Vol. 3? Yes, the original two volumes of “War Stories” were originally released through Vertigo as a series of eight one-shots well over a decade ago. This was when I was going through a phase of picking up single issues and they’re all in my collection in that form. Those one-shots represent the first “pure” war stories written by Garth Ennis for the American comics market. By this I mean that he had previously slipped some stories about fighting in wars into his runs on “Hellblazer” and “Preacher,” these were the first comics he delivered without having to deal with shoehorning the subject matter into some other title. They also represent some of his strongest comics work, particularly in the latter half, showcasing many different perspectives from the second world war, fully realized characters, and a willingness to keep his sophomoric tendencies well in check to avoid distracting from the stories’ themes.
This third volume isn’t in the same league. If what I said in the paragraph above didn’t clue you in, then let me make it clear that I’m onboard for any war story Ennis has to tell. He has told a lot of great ones over the years. The ones collected in this volume? While they make for a decent read, there’s only one here that stands as a really worthwhile addition to his canon.
Castles in the Sky kicks off the volume and is an odd mix of tones. On one hand, it showcases the horrors of flying in a British bomber as Sgt. Leonard Wetmore sees planes explode on the airfield before takeoff, German fighters shooting down or flying straight into his comrades’ planes, and his fellow crewmembers being shot up so much that they have to be hosed out of their gun compartments after the battle. Then you have the innocent courtship between Sgt. Wetmore and a British war widow and her son -- who HATES Yanks -- and some mild culture clash comedy via the “Instructions For American Servicemen in Britain” manual.
There’s nothing inherently wrong in this mix, but I was left with the feeling that Ennis should’ve just focused on Wetmore’s experience on the bomber crew and built a focused narrative out of that. Those scenes are the most interesting and compelling parts of the story, yet their effectiveness is compromised by the recurring cutbacks to the character’s romantic life. Artists Matt Martin and Keith Burns also handle the military and action scenes a lot better than they do with the civilian ones. Particularly in Burns’ case as he’s got a great eye for physical details -- watch for the “For Adolf” inscription on a bomb being torn out of a plane in one scene -- but less so for dealing with actual humans.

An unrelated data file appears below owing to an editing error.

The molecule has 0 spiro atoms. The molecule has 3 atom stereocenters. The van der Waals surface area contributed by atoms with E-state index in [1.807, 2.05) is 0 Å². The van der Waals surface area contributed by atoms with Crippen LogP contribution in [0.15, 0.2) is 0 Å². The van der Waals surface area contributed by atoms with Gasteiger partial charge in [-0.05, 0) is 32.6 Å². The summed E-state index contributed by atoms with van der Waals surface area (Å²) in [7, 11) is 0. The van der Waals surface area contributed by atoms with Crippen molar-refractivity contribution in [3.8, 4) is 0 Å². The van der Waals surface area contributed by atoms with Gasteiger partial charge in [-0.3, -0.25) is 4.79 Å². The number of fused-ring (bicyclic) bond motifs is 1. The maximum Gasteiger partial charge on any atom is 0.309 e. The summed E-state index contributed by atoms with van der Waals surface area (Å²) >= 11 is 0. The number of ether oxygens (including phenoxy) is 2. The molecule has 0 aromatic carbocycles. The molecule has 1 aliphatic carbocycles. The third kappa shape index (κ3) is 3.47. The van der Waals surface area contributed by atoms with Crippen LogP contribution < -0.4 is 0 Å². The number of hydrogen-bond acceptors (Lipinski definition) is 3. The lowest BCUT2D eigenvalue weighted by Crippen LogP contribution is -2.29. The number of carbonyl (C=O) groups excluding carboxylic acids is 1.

Children of Israel is unique in that it’s about a country and a war that Ennis hasn’t touched upon in all of his writing up to this point. Taking place at the Golan Heights in Israel at the start of the Yom Kippur War, we see the fighting through the eyes of an unnamed sergeant who commands one of the many tanks defending the region. It’s through his experiences that we learn enough about the history of wars in Israel up to this point to prepare us for the magnitude of what’s coming. While Israel has faced down attacks from Egypt and Syria before, this time the sergeant and his men will witness what their attackers can do with years of Soviet training and supplies behind them.
When I mentioned earlier that there was one story here that was worthy of being added to the canon of good war stories by Ennis, this is the one I was talking about. The writer, along with artist Tomas Aira, do an incredible job of conveying the enormity of what the Israelis were up against with the combined Egypt/Syria onslaught, while also showcasing the kind of quick thinking that was needed in order to triumph over it. Particularly in the case of the sergeant whose utter implacability is the foundation for this story. Yes, the story is firmly on the side of Israel in this conflict, but it doesn’t neglect the larger questions of the cycle of violence that they’re helping to perpetuate here. When one of the tank crew compares the attacks by the Arabs to Hitler and the Holocaust, another reminds him that if someone keeps bringing up the Shoah whenever someone starts something then this will truly never end.
Fittingly, we come back to the Nazis for the final story in this collection, The Last German Winter. Aira illustrates this story as well, which begins as a number of German civilians are fleeing through the countryside and are set upon by Russian forces. A small family is saved by a Panzer crew who go on to escort them through the countryside. Though it may appear that the Russians are the villains of this story, it soon becomes that the truth is a bit more complex (and even cyclical) than that.
The first of Ennis’ “War Stories” was called “Johann’s Tiger” and was about a tank commander who had done some very bad things in the war and was determined to make sure his crew got out of it alive before he went out to claim the death he felt he deserved. It’s kind of the same here, even if the added dynamic of the rescued family and some romantic complications with the daughter keep things from feeling like a straight retread. There are still some interesting parts about the dangers of finding unmanned vehicles in war and keeping one’s sanity during wartime, but this is probably the most formulaic of the stories in this particular collection.
While I’m always up for a “War Story” from Ennis, this collection represents one of his less notable efforts even with “Children of Israel.” In fact, anyone coming straight to this volume from the first two will probably feel particularly let down after experiencing the quality of those original eight stories. Vol. 3 isn’t a bad read, but only those who are already onboard with Ennis’ war comics will likely find any degree of satisfaction here.